This was a dinner that really hit the spot. Jon made up his favorite recipe for kofte kebabs with a mix of beef and lamb, but turned it into meatloaf instead of individual burgers or kebabs. I roasted a panful of cauliflower florets tossed with olive oil, cumin seed and mustard seed, and stirred up some yogurt with fresh garlic, dried mint, salt and pepper.
It was the perfect combination of comforting, spicy and virtuous.
Oh dear, it’s May already.
The reason that I’m distressed by that is because I had hoped to lose a few pounds by the end of this month – to be precise, by Memorial Day. We’re going to a wedding and I need to either buy a new dress (not so easy to find, when you’re as short as me) or fit into one of the dresses I already own. Unfortunately I haven’t been making a lot of progress in that direction (If you’ve been reading this blog regularly you may not be surprised by this – hello, bacon pizza?)
Therefore, bear with me as I try to be seriously good for the next couple of weeks. For me, that means as little alcohol as possible, no starch or sugar, and getting out running a few extra times. Sigh…I do love starch. And wine.
So wish me luck! Hopefully I’ll still have some good eating to report – we’re wracking our brains for good nonstarchy vegetable dishes. And if this doesn’t work out…any short women out there have a recommendation for where to buy nice dresses this season in, say, a size 4 petite?
I’m not normally a huge pancake eater. They fill me up too fast and give me a sugar rush, and they take my focus away from important things like eggs and bacon. Jon likes pancakes – he can eat the always-amazing banana coconut cakes at the breakfast place down the hill, and live to tell the tale. I still feel a little faint when I remember the pancake plate at the Hawaiian Style Cafe in Waimea – twice the size of the head of the person eating it! I can’t compete with that kind of pancake devotion. But there is a pancake that I will eat at any time: the cottage cheese (or ricotta) pancake.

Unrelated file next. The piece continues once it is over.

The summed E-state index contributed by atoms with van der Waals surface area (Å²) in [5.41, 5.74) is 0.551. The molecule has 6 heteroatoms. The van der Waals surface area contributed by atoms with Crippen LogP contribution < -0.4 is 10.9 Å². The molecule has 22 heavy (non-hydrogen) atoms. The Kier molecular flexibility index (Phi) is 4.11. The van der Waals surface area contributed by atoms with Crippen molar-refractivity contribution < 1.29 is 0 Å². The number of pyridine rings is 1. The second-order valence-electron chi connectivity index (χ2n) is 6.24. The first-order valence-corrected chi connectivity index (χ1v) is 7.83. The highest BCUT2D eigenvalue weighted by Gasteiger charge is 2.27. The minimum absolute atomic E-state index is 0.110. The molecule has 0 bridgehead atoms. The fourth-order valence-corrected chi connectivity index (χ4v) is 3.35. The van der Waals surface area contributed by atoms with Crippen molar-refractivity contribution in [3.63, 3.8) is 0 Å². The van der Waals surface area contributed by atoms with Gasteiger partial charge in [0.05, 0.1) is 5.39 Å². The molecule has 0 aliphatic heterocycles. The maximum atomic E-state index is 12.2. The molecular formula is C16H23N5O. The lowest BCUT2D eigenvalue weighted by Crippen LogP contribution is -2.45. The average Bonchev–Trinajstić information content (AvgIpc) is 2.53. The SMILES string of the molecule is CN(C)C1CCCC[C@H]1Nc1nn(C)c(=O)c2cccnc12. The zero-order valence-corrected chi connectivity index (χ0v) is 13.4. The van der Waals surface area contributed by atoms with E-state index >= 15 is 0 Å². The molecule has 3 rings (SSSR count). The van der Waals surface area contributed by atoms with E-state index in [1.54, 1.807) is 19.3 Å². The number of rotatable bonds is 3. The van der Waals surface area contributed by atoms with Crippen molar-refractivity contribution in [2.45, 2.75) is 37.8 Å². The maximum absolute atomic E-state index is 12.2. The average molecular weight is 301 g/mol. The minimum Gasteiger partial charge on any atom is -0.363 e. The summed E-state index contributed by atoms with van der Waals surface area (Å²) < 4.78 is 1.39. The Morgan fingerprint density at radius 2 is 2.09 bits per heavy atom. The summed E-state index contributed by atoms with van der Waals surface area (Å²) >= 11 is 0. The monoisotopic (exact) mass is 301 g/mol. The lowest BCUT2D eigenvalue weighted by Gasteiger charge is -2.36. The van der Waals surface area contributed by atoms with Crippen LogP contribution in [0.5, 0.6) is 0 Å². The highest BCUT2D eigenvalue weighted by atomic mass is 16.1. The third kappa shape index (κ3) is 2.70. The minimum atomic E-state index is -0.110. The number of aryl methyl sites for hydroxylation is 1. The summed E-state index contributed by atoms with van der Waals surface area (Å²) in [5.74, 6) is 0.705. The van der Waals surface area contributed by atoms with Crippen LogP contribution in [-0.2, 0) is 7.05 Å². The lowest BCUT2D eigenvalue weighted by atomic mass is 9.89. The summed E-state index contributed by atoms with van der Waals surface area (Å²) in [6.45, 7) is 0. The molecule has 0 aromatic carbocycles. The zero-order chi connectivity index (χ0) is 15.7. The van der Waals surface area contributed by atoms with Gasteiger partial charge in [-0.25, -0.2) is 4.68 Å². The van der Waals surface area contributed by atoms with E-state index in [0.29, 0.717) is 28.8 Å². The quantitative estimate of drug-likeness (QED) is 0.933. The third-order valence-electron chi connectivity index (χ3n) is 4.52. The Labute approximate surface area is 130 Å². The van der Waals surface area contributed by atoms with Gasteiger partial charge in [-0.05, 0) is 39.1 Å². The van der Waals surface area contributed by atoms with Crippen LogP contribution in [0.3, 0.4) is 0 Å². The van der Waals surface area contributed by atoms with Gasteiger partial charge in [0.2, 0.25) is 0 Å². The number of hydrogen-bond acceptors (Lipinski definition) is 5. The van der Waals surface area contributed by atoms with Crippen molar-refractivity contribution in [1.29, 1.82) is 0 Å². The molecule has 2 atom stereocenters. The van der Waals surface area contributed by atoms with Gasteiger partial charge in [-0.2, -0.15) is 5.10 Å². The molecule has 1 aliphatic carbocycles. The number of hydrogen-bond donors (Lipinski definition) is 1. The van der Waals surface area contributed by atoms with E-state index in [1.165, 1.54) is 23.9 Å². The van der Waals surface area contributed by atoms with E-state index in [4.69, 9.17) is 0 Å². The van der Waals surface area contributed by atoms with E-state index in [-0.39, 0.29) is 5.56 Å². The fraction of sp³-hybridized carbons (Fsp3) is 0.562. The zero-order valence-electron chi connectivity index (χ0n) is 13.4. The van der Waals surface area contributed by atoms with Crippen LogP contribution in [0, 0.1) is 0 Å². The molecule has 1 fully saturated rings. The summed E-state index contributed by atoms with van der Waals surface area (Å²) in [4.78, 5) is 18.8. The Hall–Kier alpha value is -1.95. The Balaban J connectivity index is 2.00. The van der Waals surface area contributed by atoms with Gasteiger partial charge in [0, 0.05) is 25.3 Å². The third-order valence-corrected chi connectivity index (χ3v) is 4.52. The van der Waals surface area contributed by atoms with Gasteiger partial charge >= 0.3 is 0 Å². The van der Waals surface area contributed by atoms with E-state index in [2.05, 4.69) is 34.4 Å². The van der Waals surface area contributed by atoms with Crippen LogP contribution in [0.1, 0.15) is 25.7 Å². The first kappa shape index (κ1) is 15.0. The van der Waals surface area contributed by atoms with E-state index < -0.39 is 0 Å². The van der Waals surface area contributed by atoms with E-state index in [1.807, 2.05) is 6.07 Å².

Like many cheesy items in our family’s repertoire, this comes from the original Vegetarian Epicure, published in 1972. It has many virtues: the recipe is simple to expand or reduce (we usually make a 1/3 or 1/2 recipe for the two of us), it’s very high protein and low-carb, unless you smother it in jam or syrup, and if you use cottage cheese, the curds melt and form little gooey pockets that are truly delightful. Continue reading
One of our tried-and-true, easy to make, yummy weeknight dinners. Both the meatballs and the sauce are inspired by recipes out of Bittman’s How to Cook Everything, and are basically just vehicles for garlic. And an excuse to drink red wine.
J almost always makes the meatballs in this house – here’s how he did these. He started with two pounds of ground beef, almost the last of our local half-a-cow that we bought last year. The beef was mixed with 1/2 cup each of bread crumbs and milk, two eggs, salt and pepper, and a head (yes, a head!) of chopped garlic. The original Bittman recipe called for onion, but the first time J made it we were out. He substituted garlic (which we grow ourselves), and we liked it so much it stuck. The meatballs get baked for about 20 minutes in a 375° oven. We generally use parchment paper, it helps tremendously for cleanup. Continue reading